New Book | Carrying All before Her

Posted in books by Editor on June 30, 2022

From the University of Delaware Press:

Chelsea Phillips, Carrying All before Her: Celebrity Pregnancy and the London Stage, 1689–1800 (Newark: University of Delaware Press, 2022), 304 pages, ISBN: 978-1644532492, $120 / ISBN: 978-1644532485, $35.

The rise of celebrity stage actresses in the long eighteenth century created a class of women who worked in the public sphere while facing considerable scrutiny about their offstage lives. Such powerful celebrity women used the cultural and affective significance of their reproductive bodies to leverage audience support and interest to advance their careers, and eighteenth-century London patent theatres even capitalized on their pregnancies. Carrying All Before Her uses the reproductive histories of six celebrity women—Susanna Mountfort Verbruggen, Anne Oldfield, Susannah Cibber, George Anne Bellamy, Sarah Siddons, and Dorothy Jordan—to demonstrate that pregnancy affected celebrity identity, impacted audience reception and interpretation of performance, changed company repertory and altered company hierarchy, influenced the development and performance of new plays, and had substantial economic consequences for both women and the companies for which they worked. Deepening the fields of celebrity, theatre, and women’s studies, as well as social and medical histories, Phillips reveals an untapped history whose relevance and impact persists today.

Chelsea Phillips is an associate professor of theatre at Villanova University in Pennsylvania.



1  Inheriting Greatness: Susanna Mountfort Verbruggen and Anne Oldfield
2  Pregnant Sensibility: Susannah Cibber and George Anne Bellamy
3  Conceiving Genius: Sarah Siddons
4  Prolific Muse: Dorothy Jordan
Conclusion: Celebrity Pregnancy, Then and Now

Appendix: Birth and Christening Dates

New Book | Celebrity across the Channel, 1750–1850

Posted in books by Editor on June 30, 2022

From the University of Delaware Press:

Anaïs Pédron and Clare Siviter, eds., Celebrity across the Channel, 1750–1850 (Newark: University of Delaware Press, 2021), 336 pages, ISBN: 978-1644532126, $120 / ISBN: 978-1644532133, $35.

Celebrity across the Channel, 1750–1850 is the first book to study and compare the concept of celebrity in France and Britain from 1750 to 1850 as the two countries transformed into the states we recognize today. It offers a transnational perspective by placing in dialogue the growing fields of celebrity studies in the two countries, especially by engaging with Antoine Lilti’s seminal work, The Invention of Celebrity, translated into English in 2017.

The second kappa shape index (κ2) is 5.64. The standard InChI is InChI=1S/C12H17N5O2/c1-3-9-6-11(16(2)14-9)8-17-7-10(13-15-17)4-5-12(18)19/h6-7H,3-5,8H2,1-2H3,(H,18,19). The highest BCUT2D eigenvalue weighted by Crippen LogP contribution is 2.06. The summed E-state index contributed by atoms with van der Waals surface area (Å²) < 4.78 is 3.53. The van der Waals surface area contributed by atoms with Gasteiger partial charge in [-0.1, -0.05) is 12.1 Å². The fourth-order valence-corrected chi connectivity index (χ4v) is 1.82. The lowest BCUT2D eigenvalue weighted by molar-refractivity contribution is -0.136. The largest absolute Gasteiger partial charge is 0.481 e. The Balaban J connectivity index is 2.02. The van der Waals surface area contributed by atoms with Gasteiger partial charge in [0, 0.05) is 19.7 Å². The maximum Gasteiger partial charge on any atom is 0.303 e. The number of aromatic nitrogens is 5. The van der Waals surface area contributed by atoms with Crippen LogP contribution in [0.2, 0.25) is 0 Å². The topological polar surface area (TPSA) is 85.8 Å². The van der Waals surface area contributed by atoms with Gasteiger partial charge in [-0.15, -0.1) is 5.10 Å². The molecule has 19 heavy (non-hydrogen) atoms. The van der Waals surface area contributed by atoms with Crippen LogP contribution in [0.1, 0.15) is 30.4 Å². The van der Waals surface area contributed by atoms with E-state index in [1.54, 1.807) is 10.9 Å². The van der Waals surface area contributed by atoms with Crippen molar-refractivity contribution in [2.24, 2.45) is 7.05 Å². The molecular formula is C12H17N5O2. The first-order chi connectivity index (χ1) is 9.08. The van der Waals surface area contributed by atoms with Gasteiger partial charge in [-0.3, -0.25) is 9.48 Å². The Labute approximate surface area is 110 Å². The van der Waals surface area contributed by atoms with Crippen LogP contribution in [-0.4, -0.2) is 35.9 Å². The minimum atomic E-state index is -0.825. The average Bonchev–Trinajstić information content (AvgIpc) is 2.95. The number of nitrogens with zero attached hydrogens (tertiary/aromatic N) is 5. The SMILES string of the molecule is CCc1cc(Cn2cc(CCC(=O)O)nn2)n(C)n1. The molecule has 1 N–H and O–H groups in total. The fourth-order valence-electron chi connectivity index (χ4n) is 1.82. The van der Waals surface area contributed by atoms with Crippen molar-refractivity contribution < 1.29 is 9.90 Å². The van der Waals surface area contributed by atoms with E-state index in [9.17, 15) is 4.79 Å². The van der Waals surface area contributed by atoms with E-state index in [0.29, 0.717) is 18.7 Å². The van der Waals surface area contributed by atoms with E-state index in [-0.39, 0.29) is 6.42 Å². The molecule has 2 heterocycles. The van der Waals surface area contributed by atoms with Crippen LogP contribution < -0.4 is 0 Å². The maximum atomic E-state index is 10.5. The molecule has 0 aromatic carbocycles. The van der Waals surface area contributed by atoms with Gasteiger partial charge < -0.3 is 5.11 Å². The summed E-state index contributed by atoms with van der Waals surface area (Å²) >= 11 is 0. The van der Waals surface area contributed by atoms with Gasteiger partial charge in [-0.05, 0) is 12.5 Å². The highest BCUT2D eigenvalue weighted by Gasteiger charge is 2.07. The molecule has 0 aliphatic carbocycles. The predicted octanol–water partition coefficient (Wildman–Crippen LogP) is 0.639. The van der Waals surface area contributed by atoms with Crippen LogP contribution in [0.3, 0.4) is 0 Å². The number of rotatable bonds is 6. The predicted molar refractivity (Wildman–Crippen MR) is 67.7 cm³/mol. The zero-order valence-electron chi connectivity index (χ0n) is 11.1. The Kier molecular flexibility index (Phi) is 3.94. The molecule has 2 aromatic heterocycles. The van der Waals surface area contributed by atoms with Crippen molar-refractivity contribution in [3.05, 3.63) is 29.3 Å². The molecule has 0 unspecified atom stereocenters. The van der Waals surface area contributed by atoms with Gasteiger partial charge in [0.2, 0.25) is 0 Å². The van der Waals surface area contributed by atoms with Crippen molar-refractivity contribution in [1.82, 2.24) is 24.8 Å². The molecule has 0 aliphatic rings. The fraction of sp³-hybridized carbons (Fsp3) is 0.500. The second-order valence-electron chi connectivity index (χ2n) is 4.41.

With contributions from a diverse range of scholarly cultures, the volume has a firmly interdisciplinary scope over the time period 1750 to 1850, which was an era marked by social, political, and cultural upheaval. Bringing together the fields of history, politics, literature, theater studies, and musicology, the volume employs a firmly interdisciplinary scope to explore an era marked by social, political, and cultural upheaval. The organization of the collection allows for new readings of the similarities and differences in the understanding of celebrity in Britain and France. Consequently, the volume builds upon the questions that are currently at the heart of celebrity studies.

Anaïs Pédron is an independent scholar based in London, England. She has recently published the article “‘Nous aussi nous sommes citoyennes’: Female Activism during the French Revolution” in Women in French Studies (special issue 2019) and the chapter “Olympe de Gouges, anti-esclavagiste et anticolonialiste?” in Les Lumières, l’esclavage et l’idéologie coloniale: XVIIIe–XIXe siècle (2020), edited by Pascale Pellerin.

Clare Siviter is a theater historian of the longer French Revolutionary period and is lecturer in French Theatre at the University of Bristol. She is the author of Tragedy and Nation in the Age of Napoleon.


List of Illustrations

Antoine Lilti, Preface
Anaïs Pédron and Clare Siviter, Introduction

Section I: Theorizing Celebrity
1  Chris Haffenden, ‘Immortality in This World’: Reconfiguring Celebrity and Monument in the Romantic Period
2  Blake Smith, The Scholar as Celebrity: Anquetil-Duperron’s Discours Préliminaire
3  Meagan Mason, The Physiognomies of Virtuosi in Paris, 1830–1848

Section II: Representing Celebrity
4  Anna Senkiw, ‘To Perdition’: Politicians, Players, and the Press
5  Anaïs Pédron, Clairon’s Strategies to Achieve Celebrity and Glory
6  Miranda Kiek, Celebrity—Thou Art Translated! Corinne in England
7  Clare Siviter, Celebrity across Borders: The Chevalier d’Eon

Section III: Inheriting Celebrity
8  Emrys D. Jones: ‘Knowing My Family’: Dynastic Recognition in Eighteenth-Century Celebrity Culture
9  Gabriel Wick, Princes of the Public Sphere: Visibility, Performance, and Princely Political Activism, 1771–1774
10  Ariane Viktoria Fichtl, Ancient Parallels to Eighteenth-Century Concepts of Celebrity
11  Laure Philip, The Celebrity, Reputation, and Glory of the Empire and Restoration France through the Lens of Adèle de Boigne’s Memoirs

About the Contributors

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